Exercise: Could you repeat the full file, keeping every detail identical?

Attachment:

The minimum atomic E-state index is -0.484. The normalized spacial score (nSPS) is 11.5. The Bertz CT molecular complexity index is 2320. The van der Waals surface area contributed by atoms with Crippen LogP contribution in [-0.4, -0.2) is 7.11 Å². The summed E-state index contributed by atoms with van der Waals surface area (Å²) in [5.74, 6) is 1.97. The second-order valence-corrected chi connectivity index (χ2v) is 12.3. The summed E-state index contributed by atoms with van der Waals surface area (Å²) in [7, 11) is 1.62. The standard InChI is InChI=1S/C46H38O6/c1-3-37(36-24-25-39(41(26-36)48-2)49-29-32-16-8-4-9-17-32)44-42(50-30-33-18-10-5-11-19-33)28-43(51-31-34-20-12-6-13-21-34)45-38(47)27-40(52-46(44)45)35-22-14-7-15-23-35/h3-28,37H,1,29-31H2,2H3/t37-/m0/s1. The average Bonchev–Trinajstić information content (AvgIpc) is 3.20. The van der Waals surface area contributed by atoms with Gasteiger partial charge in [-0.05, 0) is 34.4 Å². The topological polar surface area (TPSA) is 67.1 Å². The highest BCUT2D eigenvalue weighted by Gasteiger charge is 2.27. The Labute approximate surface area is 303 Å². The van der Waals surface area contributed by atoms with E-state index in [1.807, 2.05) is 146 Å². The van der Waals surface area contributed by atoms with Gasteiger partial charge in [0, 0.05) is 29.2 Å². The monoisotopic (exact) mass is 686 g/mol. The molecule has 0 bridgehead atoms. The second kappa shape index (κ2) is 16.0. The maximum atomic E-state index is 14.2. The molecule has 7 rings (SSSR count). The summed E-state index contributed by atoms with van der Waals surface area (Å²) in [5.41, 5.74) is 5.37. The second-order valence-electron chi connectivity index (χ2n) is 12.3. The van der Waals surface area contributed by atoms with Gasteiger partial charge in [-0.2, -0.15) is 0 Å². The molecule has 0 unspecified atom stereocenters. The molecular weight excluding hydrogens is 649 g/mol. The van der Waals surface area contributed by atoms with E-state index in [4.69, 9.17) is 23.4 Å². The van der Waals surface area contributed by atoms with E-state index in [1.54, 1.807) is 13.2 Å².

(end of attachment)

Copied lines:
The minimum atomic E-state index is -0.484. The normalized spacial score (nSPS) is 11.5. The Bertz CT molecular complexity index is 2320. The van der Waals surface area contributed by atoms with Crippen LogP contribution in [-0.4, -0.2) is 7.11 Å². The summed E-state index contributed by atoms with van der Waals surface area (Å²) in [5.74, 6) is 1.97. The second-order valence-corrected chi connectivity index (χ2v) is 12.3. The summed E-state index contributed by atoms with van der Waals surface area (Å²) in [7, 11) is 1.62. The standard InChI is InChI=1S/C46H38O6/c1-3-37(36-24-25-39(41(26-36)48-2)49-29-32-16-8-4-9-17-32)44-42(50-30-33-18-10-5-11-19-33)28-43(51-31-34-20-12-6-13-21-34)45-38(47)27-40(52-46(44)45)35-22-14-7-15-23-35/h3-28,37H,1,29-31H2,2H3/t37-/m0/s1. The average Bonchev–Trinajstić information content (AvgIpc) is 3.20. The van der Waals surface area contributed by atoms with Gasteiger partial charge in [-0.05, 0) is 34.4 Å². The topological polar surface area (TPSA) is 67.1 Å². The highest BCUT2D eigenvalue weighted by Gasteiger charge is 2.27. The Labute approximate surface area is 303 Å². The van der Waals surface area contributed by atoms with E-state index in [1.807, 2.05) is 146 Å². The van der Waals surface area contributed by atoms with Gasteiger partial charge in [0, 0.05) is 29.2 Å². The monoisotopic (exact) mass is 686 g/mol. The molecule has 0 bridgehead atoms. The second kappa shape index (κ2) is 16.0. The maximum atomic E-state index is 14.2. The molecule has 7 rings (SSSR count). The summed E-state index contributed by atoms with van der Waals surface area (Å²) in [5.41, 5.74) is 5.37. The second-order valence-electron chi connectivity index (χ2n) is 12.3. The van der Waals surface area contributed by atoms with Gasteiger partial charge in [-0.2, -0.15) is 0 Å². The molecule has 0 unspecified atom stereocenters. The molecular weight excluding hydrogens is 649 g/mol. The van der Waals surface area contributed by atoms with E-state index in [4.69, 9.17) is 23.4 Å². The van der Waals surface area contributed by atoms with E-state index in [1.54, 1.807) is 13.2 Å².